Crawlspaces are common areas of mold growth in your South Carolina home because that’s where water will rise up from or fall down to. In other words, along with basements, crawlspaces are usually very damp environments and often have cold walls, especially during the winter. When you combine warm, heated indoor air with a cold wall, you can get condensation and mold growth.
Many families don’t spend a lot of time in their basements and rarely look in their crawlspaces. This means mold problems in these areas aren’t often revealed until the problem has grown to a significant magnitude. Yikes!
But you may think that since you can’t see it and it’s under the house, you can ignore it. Nothing could be farther from the truth. Crawl spaces directly impact the quality of air in your home. Consequently, mold in crawl spaces can be hazardous to your family’s health. Even if you never enter your crawl space, the air below will pass into your home through various chinks, cracks, crevices, gaps, and holes and circulate throughout it, spreading toxic particles.
Mold becomes dangerous when it attaches itself to organic materials in a damp crawl space, the perfect environment for growth. Too much moisture allows mold to grow and produce mold spores. When these enter your home, it causes serious allergic reactions. Prolonged exposure can worsen asthma problems and in some cases, trigger autoimmune disease.
Once mold has gained a foothold in your home, it can be extremely destructive and challenging to get rid of. So the alternative—ignoring it and hoping that the problem will just go away on its own—can lead to structural damage, expensive remediation and repairs, and even serious health issues.
But have no fear! The information on this page will help you identify any mold problems you may have in your crawlspace and will also help you prevent any problems from occurring there in the future.
Signs of Crawl Space Mold Problems
The crawl space is located between the foundation walls of a house and is typically filled with soil. Most homes have a layer of plastic covering the soil to help decrease moisture levels. Yet, after heavy rains or a burst pipe, the crawl space can be subjected to high levels of moisture which can rapidly lead to mold problems.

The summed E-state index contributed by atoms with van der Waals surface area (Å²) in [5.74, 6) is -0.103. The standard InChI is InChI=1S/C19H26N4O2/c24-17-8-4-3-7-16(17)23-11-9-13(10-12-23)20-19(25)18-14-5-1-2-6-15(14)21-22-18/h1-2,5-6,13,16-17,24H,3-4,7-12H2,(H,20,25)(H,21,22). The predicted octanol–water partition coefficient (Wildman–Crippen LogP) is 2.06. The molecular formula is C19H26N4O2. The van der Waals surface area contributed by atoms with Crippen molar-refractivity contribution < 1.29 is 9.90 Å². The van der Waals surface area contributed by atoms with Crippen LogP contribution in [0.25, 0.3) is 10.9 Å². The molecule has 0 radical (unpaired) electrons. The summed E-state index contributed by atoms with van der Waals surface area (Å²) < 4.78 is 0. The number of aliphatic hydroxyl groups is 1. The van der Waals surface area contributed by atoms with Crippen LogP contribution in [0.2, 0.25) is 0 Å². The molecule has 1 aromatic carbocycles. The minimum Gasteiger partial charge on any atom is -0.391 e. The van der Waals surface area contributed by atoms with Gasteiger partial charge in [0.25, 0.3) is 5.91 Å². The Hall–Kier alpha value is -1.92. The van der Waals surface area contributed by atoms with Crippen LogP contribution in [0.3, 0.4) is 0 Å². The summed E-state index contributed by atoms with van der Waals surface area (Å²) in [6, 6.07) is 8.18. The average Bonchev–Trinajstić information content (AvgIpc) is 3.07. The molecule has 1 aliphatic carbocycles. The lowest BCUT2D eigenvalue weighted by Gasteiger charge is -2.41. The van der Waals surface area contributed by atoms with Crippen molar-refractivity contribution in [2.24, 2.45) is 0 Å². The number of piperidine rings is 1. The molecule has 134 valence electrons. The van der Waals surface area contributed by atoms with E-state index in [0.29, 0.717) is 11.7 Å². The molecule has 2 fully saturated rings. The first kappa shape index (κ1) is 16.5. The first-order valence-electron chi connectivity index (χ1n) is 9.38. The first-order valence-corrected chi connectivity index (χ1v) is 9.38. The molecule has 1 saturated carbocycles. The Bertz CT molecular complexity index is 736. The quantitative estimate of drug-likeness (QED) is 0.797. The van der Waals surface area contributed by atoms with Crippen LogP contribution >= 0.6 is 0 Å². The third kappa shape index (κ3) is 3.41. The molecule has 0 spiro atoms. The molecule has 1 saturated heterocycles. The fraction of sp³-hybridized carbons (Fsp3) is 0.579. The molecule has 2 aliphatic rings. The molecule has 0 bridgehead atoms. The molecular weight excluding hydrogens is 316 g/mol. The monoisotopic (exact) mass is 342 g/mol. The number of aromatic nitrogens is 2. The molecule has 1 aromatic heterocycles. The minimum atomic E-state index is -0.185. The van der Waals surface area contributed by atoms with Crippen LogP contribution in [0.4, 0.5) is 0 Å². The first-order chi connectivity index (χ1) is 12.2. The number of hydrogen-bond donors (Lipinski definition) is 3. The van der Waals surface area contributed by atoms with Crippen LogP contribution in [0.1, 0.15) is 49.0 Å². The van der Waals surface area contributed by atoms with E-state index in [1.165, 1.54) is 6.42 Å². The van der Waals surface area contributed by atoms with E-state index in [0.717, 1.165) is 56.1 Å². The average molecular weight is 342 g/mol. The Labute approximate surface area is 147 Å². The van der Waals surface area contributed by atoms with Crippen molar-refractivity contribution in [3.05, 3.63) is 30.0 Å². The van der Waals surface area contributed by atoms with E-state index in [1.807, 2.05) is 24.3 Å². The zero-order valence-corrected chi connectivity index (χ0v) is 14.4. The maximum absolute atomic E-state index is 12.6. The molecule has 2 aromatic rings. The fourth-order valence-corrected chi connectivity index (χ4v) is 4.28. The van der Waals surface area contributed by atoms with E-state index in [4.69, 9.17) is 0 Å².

Here are signs of crawl space mold issues to look out for:
- Musty odors
- High utility bills
- High humidity levels in your home
- Allergy symptoms such as headache, coughing, eye irritation, wheezing and more
- Insects and rodents in your home
- Water stains on baseboards
- Warped wooden floors
- Decaying or rotting beams and joists
Ways to Find Out if There’s Mold in Your Crawlspace
Homeowners who believe their crawl space could be susceptible to mold should take the following actions:
Look for Leaks
To check for leaks that may be creating a damp crawl space, you’re going to have to make like a gopher and get down there. Use a flashlight and inspect the complete interior for any sources of water. Pay specific attention to HVAC ducts and plumbing.
Look for any standing water as well and try to identify its source. It could be leaking from your plumbing, water pipes that supply your home, or even groundwater.
Examine the Ventilation
Many times, the crawl space is the least well-ventilated area of your home. There should be 1 square foot of ventilation for every 150 square feet of crawl space area. But there’s some dispute over whether that’s a good thing or a bad thing. Some contractors and construction experts assert that ventilation is necessary. Others refute that belief and say that ventilation, rather than allowing humid air to escape, actually encourages moist air to enter the space.
It’s perhaps best to consult a professional from Kingsley Water Damage Restoration to check out your crawl space and decide. Many extenuating factors could affect the ventilation question, including the size of the area, any obstacles in the space, the regional climate, and so on.
Inspect the Insulation
There’s an enormous volume of energy loss from a non-insulated crawl space. It also provides plenty of opportunities for moisture to seep into a home. If you don’t have insulation, now’s the time to have it put in.
If your crawl space is insulated, inspect it once or twice a year to ensure the insulation is still in position and isn’t drooping. That can suggest you have a water problem. If so, replace it or have installed crawl space encapsulation – a heavy-duty moisture barrier, sealed vents, insulated walls, and a crawl space dehumidifier.
Check Gutter Positioning
All gutters and downspouts need to be aimed away from a home. This will prevent numerous problems related to water damage. If water is flowing toward the home’s foundation, there’s a definite cause for concern. Make sure your gutters are draining at least 6 feet away from the house. Downspout extensions can help.
While you’re at it, keep gutters in good repair and clear of leaves and debris. Leaky and clogged gutters will eventually cause problems to the roof, the walls, and the foundation of a home, increasing the chance of mold growing in your crawlspace.
Dryer Vents Should Vent to the Outside
Vented air from the dryer is full of moisture since it contains water from the clothing being dried. Do not vent it into your crawlspace or you’ll definitely have moisture problems.
If you find crawl space mold, do yourself a favor and call in the professionals at Kingsley Water Damage Restoration. Schedule a crawl space repair inspection and find out whether you have a mold issue or not. We’re happy to apply long-lasting repairs to stop mold from invading your crawl space.